When I was a boy --
No, wait. When I was a boy I swore I'd never lead with that silly, self-aggrandizing phrase. Reset...
Back in the last third of the twentieth century, I rode my bike to school. I rode my bike to work. I rode my bike to Boy Scout meetings, and to my after-school jobs, and to the bowling alley, and when my friend J-- was away and I subbed on his paper route. I rode my bike pretty much everywhere.
I got flat tires every so often. Every bike gets flat tires, so it goes. When I got a flat tire I patched it. Once a tube got a few patches on it, I'd relent and buy a new tube. I didn't give the arrangement much thought. I suppose it was, in part at least, a matter of economics: why spring for a new tube when you could patch up the old one?
On Monday morning, a week ago, all suited up for work, my partner found his tire flat where we lock up in the side yard. Yep, I still ride my bike to work, and so does he. That day he walked.
You go to a bike store these days (I like Mike's Bikes, just west of the campus in Berkeley) and you have to work to find a new two-wheeler under $300. You won't find many for less than $500. Over a grand? There's a smorgasbord to choose from. The most expensive bike on Mike's website this weekend is on "Mega-Sale" for $7,799.95.
Matthew and I are pretty frugal about our commute vehicles. Old habits die hard.
My bike is a hand me down. It's the one my brother rode in college some 25 years ago. He gave it to our dad, and after it moldered for a while in the parental garage I adopted it. My brother was serious about trail riding (and still is); he put together a bike built to take plenty of abuse. I ride a mile and a half to work on paved streets, and I'd guesstimate there's about an 18" rise in elevation along the way. David's old bike is holding up fine. I've been riding it to work since the early nineties.
We bought Matthew's bike from a neighbor for $35.00.
So my instinct when we found a flat tire on Monday morning was ... to patch it.
Do people do that anymore? Patch tires? Would somebody who pays eight hundred bucks for a bike -- let alone eight thousand -- compromise their precision-engineered machine with a patched inner tube?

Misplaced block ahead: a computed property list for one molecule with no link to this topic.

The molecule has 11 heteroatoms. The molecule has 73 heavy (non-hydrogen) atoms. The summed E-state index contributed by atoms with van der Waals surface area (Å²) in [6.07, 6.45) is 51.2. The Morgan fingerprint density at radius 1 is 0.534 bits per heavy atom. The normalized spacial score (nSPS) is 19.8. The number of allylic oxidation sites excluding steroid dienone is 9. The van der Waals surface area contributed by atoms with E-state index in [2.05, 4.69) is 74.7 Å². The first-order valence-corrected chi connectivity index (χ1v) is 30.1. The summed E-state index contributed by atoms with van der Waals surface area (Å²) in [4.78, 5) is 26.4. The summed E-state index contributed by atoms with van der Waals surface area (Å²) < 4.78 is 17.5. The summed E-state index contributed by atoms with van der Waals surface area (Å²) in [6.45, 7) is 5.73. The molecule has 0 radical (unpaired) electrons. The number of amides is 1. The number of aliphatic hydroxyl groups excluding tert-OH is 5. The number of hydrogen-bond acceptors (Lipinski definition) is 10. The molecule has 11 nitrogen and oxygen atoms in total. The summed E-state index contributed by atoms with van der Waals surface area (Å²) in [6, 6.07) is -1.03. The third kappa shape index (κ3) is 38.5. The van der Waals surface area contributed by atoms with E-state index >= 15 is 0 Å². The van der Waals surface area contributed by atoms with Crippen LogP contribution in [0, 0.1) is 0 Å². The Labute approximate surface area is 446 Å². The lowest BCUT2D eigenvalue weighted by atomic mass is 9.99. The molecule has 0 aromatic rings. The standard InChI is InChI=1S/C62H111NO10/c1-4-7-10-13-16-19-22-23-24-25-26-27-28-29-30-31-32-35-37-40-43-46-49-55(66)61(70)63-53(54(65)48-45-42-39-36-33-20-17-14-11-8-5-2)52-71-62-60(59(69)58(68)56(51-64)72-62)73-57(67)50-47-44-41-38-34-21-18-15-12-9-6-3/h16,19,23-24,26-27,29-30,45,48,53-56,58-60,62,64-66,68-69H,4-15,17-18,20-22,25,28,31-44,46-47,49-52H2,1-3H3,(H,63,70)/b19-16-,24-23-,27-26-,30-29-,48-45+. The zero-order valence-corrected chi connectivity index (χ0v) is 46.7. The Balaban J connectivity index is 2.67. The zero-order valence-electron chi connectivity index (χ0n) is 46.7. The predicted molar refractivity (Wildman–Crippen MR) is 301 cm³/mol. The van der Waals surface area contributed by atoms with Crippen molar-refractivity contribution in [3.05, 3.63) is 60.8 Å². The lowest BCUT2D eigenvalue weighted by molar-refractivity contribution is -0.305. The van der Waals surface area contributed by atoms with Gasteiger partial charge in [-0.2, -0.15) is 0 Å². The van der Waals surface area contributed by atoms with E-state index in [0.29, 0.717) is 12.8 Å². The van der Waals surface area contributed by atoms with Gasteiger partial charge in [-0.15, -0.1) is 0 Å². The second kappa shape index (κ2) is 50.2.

I don't know, actually. Across Telegraph Avenue from the café in which I'm writing this post, Karim Cycle sells used bikes to those who ignore the shop's sketchy reputation (there are at least two sides to that story, caveat lector). I'm guessing a lot of Karim's customers still patch their own inner tubes.
The Missing Link is another favorite Berkeley store, and a co-op business besides (note the dot-org URL if you follow the link). The co-op offers classes in bike repair, and on-line advice that's free to all comers. On top of their Repair Tips page is "fixing flats." That proves I'm not the last of the tube-patchers, right?
In fact, it wouldn't occur to me to own a bike without having a patch kit handy. But if last week's experience is evidence, I seem to have lost my touch.
Oh, I found the puncture easily enough, and I marked it with a Sharpie, and scuffed up the rubber, and squeezed out the rubber cement, and laid a cut-to-order patch over the gluey rubber, and pressed the repaired tube under a piece of cardboard with a heavy cinderblock on top to set. Standard operating procedure.
The patch held for about a day. Then it must have worked loose, because that tire was flaccid as ... as ... well, it was flat as a pancake by Wednesday morning.
Matthew walked to work again.
I sighed, set aside my conservationist principles, albeit reluctantly, and changed out the inner tube.
Now this is the thing. A new inner tube at Mike's costs about five bucks. They happened to be on sale last week when I stopped in, 3 for $10, so I, um, bought three. Ten bucks is a lot less now than it was in nineteen seventy whatever, and it doesn't hurt that I'm gainfully employed. Well, employed anyway.
(What's the difference between "gainful" employment and the other brand? That they take taxes out of your paycheck? There's a Wikipedia article on the topic, but it looks more than a little officious to this skeptic's eye. Anyhoo...)
Changing an inner tube is a lot faster than patching one. Doesn't take much longer to install one than it does to pump it full of air afterward. Broadly speaking, I'm shorter on time these days than I am on five-spots. But it sure seems wasteful to throw out an inner tube with one itty bitty hole in it.
Have you got a bike? Do you patch your own flats, change tubes, or take the bike into the shop and let the guys with grease under their fingernails do the dirty work for you?
Thanks to Sam Dal Monte for the classic flat tire image, posted on Flickr.